A New Jersey ballot question on issuing $500 million in bonds, primarily for expanding vocational-technical programs and installing security measures at school buildings, was approved by voters Tuesday.
The "Securing Our Children's Future Bond Act" was approved with 52 percent of the ballots cast in favor of the measure.
The bond will also support water infrastructure projects in school districts, which have been required by the state to test their water for lead since 2016.
Proponents of the question, which passed the Legislature with bipartisan support, contended the state needed to invest in its county vocational-technical schools to serve more students and meet the needs of the state's employers. About 33,000 students are enrolled at the schools, which turned away 17,000 applicants last year due to lack of capacity, advocates said.
School officials also said districts need financing for security upgrades, which they described as difficult to pay for otherwise because the state imposes a 2 percent cap on property-tax increases.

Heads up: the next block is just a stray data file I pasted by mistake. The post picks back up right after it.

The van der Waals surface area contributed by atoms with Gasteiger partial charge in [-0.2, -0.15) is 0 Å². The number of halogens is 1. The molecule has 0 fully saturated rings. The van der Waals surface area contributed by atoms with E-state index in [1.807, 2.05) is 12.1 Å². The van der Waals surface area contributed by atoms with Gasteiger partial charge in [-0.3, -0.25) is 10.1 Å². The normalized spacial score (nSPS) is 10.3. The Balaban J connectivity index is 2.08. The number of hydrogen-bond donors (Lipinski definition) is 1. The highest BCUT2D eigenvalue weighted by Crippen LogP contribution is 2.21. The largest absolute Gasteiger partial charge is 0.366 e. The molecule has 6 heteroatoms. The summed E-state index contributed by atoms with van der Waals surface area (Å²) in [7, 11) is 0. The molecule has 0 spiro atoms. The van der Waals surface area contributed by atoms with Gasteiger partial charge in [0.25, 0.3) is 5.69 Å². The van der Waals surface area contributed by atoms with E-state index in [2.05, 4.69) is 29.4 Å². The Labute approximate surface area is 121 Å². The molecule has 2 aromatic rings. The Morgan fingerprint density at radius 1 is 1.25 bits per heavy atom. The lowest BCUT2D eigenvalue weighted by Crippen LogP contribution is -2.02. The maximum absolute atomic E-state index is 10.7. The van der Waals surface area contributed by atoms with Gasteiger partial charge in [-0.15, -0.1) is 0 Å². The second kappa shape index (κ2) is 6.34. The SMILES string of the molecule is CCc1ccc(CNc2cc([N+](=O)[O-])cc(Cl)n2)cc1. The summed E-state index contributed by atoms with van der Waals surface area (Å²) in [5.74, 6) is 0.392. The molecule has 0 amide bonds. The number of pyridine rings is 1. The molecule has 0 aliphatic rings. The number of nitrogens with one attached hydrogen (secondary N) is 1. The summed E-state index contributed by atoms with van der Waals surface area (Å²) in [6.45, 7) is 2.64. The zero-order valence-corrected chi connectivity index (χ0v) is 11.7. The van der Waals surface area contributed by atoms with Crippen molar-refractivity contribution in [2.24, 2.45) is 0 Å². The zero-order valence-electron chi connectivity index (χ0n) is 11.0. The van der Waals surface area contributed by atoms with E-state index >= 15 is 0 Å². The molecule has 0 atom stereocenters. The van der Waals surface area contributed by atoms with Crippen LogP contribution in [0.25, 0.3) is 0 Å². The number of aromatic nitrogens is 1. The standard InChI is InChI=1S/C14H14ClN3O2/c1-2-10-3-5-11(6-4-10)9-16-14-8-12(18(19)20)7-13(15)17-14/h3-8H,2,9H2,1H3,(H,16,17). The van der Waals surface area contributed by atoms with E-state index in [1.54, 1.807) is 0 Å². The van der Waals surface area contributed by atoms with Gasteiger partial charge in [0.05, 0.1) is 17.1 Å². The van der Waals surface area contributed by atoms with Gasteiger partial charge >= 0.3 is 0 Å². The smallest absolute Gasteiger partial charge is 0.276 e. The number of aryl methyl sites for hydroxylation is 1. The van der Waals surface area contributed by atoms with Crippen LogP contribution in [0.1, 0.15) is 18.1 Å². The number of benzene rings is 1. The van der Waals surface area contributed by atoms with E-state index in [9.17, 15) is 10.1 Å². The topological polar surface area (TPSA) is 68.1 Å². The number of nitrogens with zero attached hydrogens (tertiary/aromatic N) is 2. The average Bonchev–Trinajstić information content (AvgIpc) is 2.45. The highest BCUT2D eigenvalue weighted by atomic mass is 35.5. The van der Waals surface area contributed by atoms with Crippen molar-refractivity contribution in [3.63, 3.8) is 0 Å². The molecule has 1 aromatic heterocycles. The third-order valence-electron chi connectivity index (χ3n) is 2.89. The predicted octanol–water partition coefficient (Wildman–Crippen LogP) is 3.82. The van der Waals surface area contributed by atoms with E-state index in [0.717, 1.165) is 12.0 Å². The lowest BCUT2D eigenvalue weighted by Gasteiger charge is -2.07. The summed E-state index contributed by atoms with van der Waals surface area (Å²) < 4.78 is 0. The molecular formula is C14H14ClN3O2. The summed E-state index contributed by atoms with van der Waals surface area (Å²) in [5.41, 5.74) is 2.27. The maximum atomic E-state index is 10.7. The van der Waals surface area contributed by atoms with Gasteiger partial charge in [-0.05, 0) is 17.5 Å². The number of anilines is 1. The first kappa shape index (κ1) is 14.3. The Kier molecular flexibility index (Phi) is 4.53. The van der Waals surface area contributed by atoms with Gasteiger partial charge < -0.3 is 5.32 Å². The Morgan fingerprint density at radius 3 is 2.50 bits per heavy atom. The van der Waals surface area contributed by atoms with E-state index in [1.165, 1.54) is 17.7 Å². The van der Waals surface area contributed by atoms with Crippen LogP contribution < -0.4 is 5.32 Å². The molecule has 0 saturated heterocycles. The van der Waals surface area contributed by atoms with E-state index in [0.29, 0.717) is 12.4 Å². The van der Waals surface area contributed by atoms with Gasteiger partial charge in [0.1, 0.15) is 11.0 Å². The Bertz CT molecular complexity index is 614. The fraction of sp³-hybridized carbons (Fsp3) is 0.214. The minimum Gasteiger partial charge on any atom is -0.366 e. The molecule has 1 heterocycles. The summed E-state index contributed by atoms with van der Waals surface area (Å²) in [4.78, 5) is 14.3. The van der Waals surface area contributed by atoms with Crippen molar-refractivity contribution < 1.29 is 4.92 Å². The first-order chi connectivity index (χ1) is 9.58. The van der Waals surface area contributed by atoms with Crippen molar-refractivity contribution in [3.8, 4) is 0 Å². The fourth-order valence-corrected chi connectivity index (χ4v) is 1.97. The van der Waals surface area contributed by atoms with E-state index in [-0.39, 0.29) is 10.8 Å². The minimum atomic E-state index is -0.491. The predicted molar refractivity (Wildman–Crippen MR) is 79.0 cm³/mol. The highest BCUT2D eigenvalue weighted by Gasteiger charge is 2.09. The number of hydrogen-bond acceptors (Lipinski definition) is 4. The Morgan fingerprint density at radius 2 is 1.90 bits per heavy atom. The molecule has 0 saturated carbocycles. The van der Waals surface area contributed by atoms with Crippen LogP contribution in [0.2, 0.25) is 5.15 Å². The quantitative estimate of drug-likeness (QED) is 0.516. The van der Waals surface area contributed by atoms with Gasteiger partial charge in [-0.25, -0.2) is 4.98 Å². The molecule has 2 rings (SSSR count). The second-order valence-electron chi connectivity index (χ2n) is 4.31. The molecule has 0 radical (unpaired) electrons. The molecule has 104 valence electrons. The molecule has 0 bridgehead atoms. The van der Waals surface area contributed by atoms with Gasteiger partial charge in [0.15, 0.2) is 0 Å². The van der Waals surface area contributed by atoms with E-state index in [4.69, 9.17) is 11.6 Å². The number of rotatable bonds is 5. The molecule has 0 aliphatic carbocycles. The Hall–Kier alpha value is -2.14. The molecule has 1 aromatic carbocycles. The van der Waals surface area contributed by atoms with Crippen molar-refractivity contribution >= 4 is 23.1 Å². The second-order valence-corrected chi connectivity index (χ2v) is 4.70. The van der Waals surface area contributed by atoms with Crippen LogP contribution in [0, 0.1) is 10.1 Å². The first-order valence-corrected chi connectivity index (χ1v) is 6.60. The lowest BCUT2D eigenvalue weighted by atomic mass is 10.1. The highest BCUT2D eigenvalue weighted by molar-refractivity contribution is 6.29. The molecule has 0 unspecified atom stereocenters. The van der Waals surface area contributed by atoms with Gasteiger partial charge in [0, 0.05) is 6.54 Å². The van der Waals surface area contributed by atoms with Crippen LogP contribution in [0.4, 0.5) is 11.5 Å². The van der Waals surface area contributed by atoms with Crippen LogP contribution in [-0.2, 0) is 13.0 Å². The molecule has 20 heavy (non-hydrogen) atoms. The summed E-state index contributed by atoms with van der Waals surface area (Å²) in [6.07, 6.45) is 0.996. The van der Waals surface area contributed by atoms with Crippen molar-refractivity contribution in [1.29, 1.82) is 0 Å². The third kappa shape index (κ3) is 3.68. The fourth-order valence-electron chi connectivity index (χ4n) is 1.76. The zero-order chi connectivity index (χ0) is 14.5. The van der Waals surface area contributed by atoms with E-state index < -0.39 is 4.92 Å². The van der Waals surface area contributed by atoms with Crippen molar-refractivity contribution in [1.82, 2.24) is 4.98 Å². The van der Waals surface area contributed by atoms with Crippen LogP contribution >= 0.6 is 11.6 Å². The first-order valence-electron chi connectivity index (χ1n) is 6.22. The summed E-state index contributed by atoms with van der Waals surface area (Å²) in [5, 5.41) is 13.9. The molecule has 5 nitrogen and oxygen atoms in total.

The $500 million will be split several ways. The bulk — $350 million — is designated for grants to county vocational-technical schools and to school districts for security projects, which could include alarms and silent security systems.
An additional $100 million will go to school districts for water infrastructure projects, and the remaining $50 million to county colleges to expand vocational technical programs.
The bond measure was previously approved by lawmakers to be $1 billion, but Gov. Murphy halved it in a conditional veto, citing concern about the state's debt level.
Some advocates objected to the measure, arguing that its focus on the county vocational schools ignored broader repair and construction needs in districts across the state. "Financing projects only for a very small subset of New Jersey students misses the mark," David Sciarra, executive director of the Education Law Center, wrote in a recent op-ed.
County vocational-technical schools, school districts, and county colleges will have to apply for funding from the bond measure. The state education commissioner and other officials are tasked with developing procedures for awarding grants for projects, which lawmakers will get to review before their approval.